Jinzang said...

After reading Metcalf's article, I agree with his main point, which is that it is pretty audacious to believe that you can derive the rules for a just society by arguing from first principles.

Jinzang said...

Matt Yglesias gives his opinion on the Wilt Chamberlain argument.

Iain said...

"The libertarian considers it more odious to impose a tax to pay for the care of an orphan than to let the orphan starve."

Actually the belief is is that good people like yourself will willingly provide for that orphan without being forced by the government.

I'd like to know what "natural law considerations" Professor Feser means when he says he rejects libertarianism because that makes no sense.

Solomon's Chariots said...

Iain, yes it is true that people will in most cases fill that role. I don't think Dr Feser is arguing against that.

However the libertarian would object to being forced to provide for the starving orphan in the situation that nobody does it willingly.

If you want to know what the natural law considerations are, you can actually read the blog posts and articles
which Dr Feser has repeatedly given links to (for example in this very blog post he has a link to https://portfolio.du.edu/portfolio/getportfoliofile?uid=157552), instead of not reading them and then insinuating that he is not making sense.

Pattsce said...

This was a great read; thank you.

Lain,

I don't understand your response; he posted a link to his views on natural law, property rights, and taxation in the blog post.

Anonymous said...

Solomon's Chariots: "However the libertarian would object to being forced to provide for the starving orphan in the situation that nobody does it willingly."

Do such "what if" scenarios that are not based in the concrete everydayness of life need to be taken seriously when constructing a moral/political philosophy? This modus operandi seem to be of the same intellectual value as that of what passes for "academic moral philosophy" these days, in which a fictitious scenario involving some kind of dilemma is thrown up ("10 shipwrecked sailors are on a small lifeboat and they must either cannibalize one member or all die," "nuke this country within one day or the Earth will explode!," etc.), and any moral philosophies which cannot answer the dilemmas are deemed to be worthless, regardless of the fact that the posed scenarios are completely over-the-top and never actually obtain in the concrete, everyday world.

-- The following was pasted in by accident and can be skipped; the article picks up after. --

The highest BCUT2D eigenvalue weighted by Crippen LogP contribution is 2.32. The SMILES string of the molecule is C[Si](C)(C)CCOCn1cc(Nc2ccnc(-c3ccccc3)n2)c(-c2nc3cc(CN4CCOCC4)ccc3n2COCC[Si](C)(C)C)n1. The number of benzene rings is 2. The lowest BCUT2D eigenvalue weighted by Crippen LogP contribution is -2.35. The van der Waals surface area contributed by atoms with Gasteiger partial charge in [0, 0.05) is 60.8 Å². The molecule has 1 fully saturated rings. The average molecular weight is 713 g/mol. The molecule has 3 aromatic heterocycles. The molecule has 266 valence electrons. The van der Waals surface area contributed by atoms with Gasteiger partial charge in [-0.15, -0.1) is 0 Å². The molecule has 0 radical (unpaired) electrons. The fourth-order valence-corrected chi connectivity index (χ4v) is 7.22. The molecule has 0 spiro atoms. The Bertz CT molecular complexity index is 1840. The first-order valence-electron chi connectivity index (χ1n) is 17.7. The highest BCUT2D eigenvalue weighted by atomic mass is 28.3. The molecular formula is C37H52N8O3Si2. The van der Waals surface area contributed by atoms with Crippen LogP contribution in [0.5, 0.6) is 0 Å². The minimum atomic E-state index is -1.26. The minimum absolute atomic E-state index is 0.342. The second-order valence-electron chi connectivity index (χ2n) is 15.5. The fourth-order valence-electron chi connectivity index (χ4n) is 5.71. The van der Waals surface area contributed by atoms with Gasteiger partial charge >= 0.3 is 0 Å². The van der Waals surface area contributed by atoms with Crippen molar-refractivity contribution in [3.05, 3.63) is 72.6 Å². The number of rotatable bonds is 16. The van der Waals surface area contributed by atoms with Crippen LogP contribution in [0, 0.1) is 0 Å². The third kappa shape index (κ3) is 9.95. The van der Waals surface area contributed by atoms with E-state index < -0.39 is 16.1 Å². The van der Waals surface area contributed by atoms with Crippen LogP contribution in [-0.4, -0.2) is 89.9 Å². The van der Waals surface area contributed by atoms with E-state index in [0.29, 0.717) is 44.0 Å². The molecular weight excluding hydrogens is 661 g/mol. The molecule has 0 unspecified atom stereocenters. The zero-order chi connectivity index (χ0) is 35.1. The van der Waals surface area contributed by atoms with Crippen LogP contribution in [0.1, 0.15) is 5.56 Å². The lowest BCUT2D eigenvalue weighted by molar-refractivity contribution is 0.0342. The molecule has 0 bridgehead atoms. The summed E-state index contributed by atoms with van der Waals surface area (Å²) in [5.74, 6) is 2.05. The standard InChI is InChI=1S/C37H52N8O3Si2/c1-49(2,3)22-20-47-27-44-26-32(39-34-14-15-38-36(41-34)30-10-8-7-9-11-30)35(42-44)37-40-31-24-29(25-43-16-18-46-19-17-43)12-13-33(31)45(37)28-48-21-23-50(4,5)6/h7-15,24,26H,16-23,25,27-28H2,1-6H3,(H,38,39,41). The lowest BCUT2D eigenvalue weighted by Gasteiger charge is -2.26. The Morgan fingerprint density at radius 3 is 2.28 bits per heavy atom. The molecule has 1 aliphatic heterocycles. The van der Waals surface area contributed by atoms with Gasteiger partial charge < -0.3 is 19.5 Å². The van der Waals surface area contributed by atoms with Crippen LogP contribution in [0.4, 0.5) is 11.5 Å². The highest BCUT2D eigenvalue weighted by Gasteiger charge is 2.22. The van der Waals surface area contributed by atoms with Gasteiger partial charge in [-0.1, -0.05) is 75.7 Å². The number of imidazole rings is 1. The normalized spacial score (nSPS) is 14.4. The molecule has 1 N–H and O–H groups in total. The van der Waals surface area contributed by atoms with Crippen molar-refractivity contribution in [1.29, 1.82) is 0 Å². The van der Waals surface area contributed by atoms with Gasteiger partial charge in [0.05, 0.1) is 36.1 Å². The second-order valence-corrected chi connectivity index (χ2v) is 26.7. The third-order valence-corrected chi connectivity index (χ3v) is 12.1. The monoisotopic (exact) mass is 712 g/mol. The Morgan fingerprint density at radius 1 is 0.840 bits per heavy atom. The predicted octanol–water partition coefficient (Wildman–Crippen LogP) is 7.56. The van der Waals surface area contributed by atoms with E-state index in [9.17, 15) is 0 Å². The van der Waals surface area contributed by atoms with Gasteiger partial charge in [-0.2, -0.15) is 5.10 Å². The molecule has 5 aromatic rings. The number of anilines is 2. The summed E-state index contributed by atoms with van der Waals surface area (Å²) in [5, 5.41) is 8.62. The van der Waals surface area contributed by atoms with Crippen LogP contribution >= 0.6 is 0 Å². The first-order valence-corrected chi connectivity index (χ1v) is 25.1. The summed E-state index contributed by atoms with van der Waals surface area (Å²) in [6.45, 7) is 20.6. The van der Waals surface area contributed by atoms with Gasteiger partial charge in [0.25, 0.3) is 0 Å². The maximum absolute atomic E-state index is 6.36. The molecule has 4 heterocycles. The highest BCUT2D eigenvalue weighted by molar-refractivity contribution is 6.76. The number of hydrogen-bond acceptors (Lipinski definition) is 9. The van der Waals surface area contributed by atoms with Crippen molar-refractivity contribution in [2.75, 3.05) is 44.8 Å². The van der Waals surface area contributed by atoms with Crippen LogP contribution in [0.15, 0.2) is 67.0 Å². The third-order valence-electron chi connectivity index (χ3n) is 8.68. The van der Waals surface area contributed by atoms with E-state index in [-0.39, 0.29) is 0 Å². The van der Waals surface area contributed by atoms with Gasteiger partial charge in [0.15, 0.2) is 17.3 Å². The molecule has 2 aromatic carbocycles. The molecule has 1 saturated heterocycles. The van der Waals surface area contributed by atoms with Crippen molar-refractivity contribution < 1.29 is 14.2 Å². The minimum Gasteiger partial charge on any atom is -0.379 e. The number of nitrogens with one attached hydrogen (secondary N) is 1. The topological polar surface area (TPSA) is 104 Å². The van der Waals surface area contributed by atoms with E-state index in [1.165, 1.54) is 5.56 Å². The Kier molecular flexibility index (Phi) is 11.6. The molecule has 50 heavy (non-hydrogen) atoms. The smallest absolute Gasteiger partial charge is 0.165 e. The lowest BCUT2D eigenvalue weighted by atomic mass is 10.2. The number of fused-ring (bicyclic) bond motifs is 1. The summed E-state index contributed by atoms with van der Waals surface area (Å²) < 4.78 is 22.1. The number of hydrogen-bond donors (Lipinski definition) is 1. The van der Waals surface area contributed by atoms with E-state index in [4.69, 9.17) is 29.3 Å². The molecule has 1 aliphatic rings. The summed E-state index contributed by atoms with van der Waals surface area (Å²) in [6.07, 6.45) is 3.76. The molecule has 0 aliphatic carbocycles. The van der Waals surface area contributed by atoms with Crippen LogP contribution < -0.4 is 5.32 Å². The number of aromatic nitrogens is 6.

"Everyone neglecting the orphans in a society in which Christian morality is still very much alive" is something that will not play out at any time within the foreseeable future, and hence I don't see the need to give the notion much attention, as far as determining what is and isn't a sound moral/political philosophy is concerned.

If I should, though, would someone mind explaining why?

Anonymous said...

Great post, Prof. Feser.

I'd like to know your thoughts on Hans-Hermann Hoppe's work. Of all the modern libertarian thinkers, he's probably the brightest (and, certainly, the most controversial).

Solomon's Chariots said...

Hi Anonymous June 23, 2011 9:13 PM,

Firstly, I would question whether the situation I outline is actually a thought experiment, I think it happens regularly that persons in emergency need such as starving orphans are left without help from the community/charity. There are at least a billion people in the world suffering from chronic starvation. Most libertarians would (and do) rule out government intervention in this situation even if they recognised that it could save x number of starving orphans that otherwise aren't being saved from prolonged death.

Secondly, isn't the idea that in a universe where there is no government intervention (or minimal government), there are no starving orphans that aren't cared for itself indulging a "what if" scenario even more?